Hard Hat Basic Safety

The use of occupational helmets, commonly known as “hard hats”, protect workers from hazards such as being struck by falling objects or from striking the head against a fixed or protruding object. Hard hats also protect against other hazards such as inadvertent contact with electricity, exposure to UV, weather, and extremes of temperature. It is essential to always ensure that work being undertaken is compatible with the manufacturer’s guidelines.

Three types of hard hat for workplace use:

1. Industrial

2. High temperature
3. Bushfire fighting

Suitable for use
in construction,
factories and

Suitable for use
in processes
such as steel
and glass

Suitable for use
by emergency
personnel for
combating bush

Hard hats are made up of a hard outer shell designed to take the initial impact; and an inner harness designed to absorb and spread the loading from the shell to the skull. Hard hats are available in a number of styles.
• Peakless – allowing clear upward vision for the wearer.
• Peaked – providing shade for the eyes and some facial protection.
• Full brim – providing fuller protection from falling objects and UV as well as water shedding.
Hard hats may include features that enable the attachment of accessories for protection from other hazards. These could include face shields, respirators, hearing protection, and work lights/lamps. Consideration should also be given to the benefits or limitations of having ventilation openings and hi-viz colouring.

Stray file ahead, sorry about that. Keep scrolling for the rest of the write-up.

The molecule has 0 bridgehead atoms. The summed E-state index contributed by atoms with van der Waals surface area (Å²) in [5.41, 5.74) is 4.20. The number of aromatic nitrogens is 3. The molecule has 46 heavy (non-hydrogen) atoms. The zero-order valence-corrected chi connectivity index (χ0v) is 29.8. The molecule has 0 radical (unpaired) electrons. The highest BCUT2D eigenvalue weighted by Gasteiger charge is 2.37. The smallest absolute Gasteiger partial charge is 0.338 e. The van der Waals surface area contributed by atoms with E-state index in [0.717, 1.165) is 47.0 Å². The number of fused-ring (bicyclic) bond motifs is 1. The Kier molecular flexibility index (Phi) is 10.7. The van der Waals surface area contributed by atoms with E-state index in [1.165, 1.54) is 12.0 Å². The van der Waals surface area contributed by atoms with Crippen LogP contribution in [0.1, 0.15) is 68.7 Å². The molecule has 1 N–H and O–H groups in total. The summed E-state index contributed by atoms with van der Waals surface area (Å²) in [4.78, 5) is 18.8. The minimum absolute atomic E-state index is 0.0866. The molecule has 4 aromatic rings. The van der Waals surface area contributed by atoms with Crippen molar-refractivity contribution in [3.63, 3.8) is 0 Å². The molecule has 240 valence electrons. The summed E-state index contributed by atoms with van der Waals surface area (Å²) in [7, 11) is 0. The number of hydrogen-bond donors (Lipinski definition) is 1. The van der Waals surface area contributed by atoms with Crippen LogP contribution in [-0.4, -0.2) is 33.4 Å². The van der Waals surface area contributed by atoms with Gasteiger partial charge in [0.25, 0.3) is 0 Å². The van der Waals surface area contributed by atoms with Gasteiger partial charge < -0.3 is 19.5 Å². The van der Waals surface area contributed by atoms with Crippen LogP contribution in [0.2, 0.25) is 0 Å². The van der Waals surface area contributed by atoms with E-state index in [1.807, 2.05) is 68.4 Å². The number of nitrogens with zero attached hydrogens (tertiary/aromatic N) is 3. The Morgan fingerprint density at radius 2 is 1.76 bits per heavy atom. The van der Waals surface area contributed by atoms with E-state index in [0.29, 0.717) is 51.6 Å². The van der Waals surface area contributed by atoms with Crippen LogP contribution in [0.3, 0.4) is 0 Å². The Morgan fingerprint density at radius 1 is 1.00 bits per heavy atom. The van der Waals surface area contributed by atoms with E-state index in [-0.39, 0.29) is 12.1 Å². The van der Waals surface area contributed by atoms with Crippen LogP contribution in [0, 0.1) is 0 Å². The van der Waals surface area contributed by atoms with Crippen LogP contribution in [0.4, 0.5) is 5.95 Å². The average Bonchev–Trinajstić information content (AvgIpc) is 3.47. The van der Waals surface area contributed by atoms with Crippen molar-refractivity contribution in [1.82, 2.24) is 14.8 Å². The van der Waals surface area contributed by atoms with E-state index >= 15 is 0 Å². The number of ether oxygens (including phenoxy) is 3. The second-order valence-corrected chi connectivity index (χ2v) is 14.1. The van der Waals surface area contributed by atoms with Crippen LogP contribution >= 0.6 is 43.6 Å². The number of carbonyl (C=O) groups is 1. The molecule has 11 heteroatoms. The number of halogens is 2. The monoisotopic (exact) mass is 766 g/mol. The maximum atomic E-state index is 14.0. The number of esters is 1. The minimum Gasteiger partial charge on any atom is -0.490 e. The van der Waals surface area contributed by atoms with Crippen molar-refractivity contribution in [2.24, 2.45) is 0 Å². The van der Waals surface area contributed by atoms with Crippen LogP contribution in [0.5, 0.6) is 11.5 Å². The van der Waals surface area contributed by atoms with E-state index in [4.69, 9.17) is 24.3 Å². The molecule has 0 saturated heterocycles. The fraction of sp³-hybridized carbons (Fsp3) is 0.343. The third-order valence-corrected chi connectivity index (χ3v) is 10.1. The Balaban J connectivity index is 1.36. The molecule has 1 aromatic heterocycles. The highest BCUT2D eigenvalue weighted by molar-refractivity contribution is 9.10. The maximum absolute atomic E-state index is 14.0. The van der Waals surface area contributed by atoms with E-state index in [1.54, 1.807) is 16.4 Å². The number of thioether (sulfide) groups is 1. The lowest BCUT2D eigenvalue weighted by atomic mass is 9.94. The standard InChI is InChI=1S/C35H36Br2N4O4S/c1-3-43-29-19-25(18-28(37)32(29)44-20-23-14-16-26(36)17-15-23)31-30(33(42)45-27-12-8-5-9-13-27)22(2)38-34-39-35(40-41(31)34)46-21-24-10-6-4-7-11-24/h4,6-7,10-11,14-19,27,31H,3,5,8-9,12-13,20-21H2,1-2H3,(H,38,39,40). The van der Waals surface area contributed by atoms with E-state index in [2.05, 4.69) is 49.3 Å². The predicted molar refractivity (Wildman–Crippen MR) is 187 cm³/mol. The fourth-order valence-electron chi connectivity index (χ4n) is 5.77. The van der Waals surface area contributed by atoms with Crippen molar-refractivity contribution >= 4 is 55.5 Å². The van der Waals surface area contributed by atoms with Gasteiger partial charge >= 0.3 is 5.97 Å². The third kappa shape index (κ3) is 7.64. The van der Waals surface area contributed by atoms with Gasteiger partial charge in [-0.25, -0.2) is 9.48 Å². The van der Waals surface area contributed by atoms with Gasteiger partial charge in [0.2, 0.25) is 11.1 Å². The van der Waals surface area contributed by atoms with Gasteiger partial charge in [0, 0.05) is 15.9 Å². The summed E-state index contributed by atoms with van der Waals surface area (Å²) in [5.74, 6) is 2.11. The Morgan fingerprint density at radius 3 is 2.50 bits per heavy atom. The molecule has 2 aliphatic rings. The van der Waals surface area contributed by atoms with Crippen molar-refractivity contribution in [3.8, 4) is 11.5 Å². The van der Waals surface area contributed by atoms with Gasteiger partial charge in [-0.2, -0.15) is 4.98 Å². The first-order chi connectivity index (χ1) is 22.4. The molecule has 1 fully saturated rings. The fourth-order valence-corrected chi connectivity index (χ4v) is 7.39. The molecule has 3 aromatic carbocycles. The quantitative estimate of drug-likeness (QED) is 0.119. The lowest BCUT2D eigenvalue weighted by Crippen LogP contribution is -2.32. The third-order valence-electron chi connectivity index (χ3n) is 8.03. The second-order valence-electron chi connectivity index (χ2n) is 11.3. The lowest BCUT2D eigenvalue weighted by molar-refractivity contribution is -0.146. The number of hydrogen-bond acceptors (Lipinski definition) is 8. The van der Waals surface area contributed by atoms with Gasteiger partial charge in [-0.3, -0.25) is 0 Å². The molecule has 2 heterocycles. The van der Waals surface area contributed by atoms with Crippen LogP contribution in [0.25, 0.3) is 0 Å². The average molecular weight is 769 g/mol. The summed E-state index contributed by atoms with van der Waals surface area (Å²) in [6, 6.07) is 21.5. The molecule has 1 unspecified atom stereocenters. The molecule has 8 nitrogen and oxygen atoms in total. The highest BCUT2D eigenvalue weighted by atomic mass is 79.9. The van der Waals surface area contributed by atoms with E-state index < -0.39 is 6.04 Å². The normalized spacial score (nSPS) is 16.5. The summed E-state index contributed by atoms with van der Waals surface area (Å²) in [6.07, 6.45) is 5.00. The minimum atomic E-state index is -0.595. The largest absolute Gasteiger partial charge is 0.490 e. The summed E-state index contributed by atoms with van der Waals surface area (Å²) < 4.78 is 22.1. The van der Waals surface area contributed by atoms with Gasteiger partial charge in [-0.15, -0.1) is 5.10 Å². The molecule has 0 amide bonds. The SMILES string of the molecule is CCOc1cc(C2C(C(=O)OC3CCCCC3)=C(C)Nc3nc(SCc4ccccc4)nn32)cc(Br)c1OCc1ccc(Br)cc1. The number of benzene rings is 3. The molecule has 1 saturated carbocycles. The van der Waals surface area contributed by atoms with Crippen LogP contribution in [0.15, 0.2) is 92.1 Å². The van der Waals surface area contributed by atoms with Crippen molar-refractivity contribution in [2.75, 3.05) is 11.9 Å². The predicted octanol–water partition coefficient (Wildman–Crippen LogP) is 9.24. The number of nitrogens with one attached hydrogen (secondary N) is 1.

Wearing the Hard Hat:
  • The harness cradle of the hard hat must be adjusted to comfortably fit and make for full continuous contact with head.
  • For the harness cradle to properly distribute any impact loading there must be no interference between the harness and the head. Therefore, wearing clothing items between the harness and the head is generally not recommended; specifically, hoods, baseball caps, and thickly woven or heavily seamed beanies or balaclavas. Certain hairstyles, such as dreadlocks, may also compromise the performance of the harness.
Safety clothing distributors now offer seamless polypropylene (or similar) ‘beanies’ for protection from cold that do not interfere with the performance of the harness.
Some styles of harness are symmetrically designed and may be fitted in a back to front manner in the helmet shell to provide functional upward vision for the wearer. Care must be taken that this does not compromise the effectiveness of the hard hat.

Care and Maintenance of Hard Hats
  • When not in use, hard hats must be stored in a cool, dry environment away from direct sunlight, heavy or sharp objects and chemicals.
  • The shell of the hard hat can be weakened by exposure to paints, paint thinners, solvent based adhesives (stickers) and some cleaning agents and may also reduce electrical resistance. Consult the helmet manufacturer for information on the effects of these substances.
  • Paint and stickers can also hide shell deterioration signs; therefore limit use. 
  •  Ultra-violet radiation (UV) and extreme heat can reduce the strength of the hard hats therefore do not store in direct sunlight. UV damage can be identified when the hat loses its glossy finish and appears chalky and further degradation can cause the shell to flake. Once UV damage is found, the shell must be replaced.
  • Clean by scrubbing immersing in warm soapy water and rinsing in clear warm water.
  • Sweat bands must be regularly replaced as required for hygiene purposes.
  •  Unauthorised modifications to the shell and harness are not permitted under any circumstances.

Source: http://www.sitesafe.org.nz
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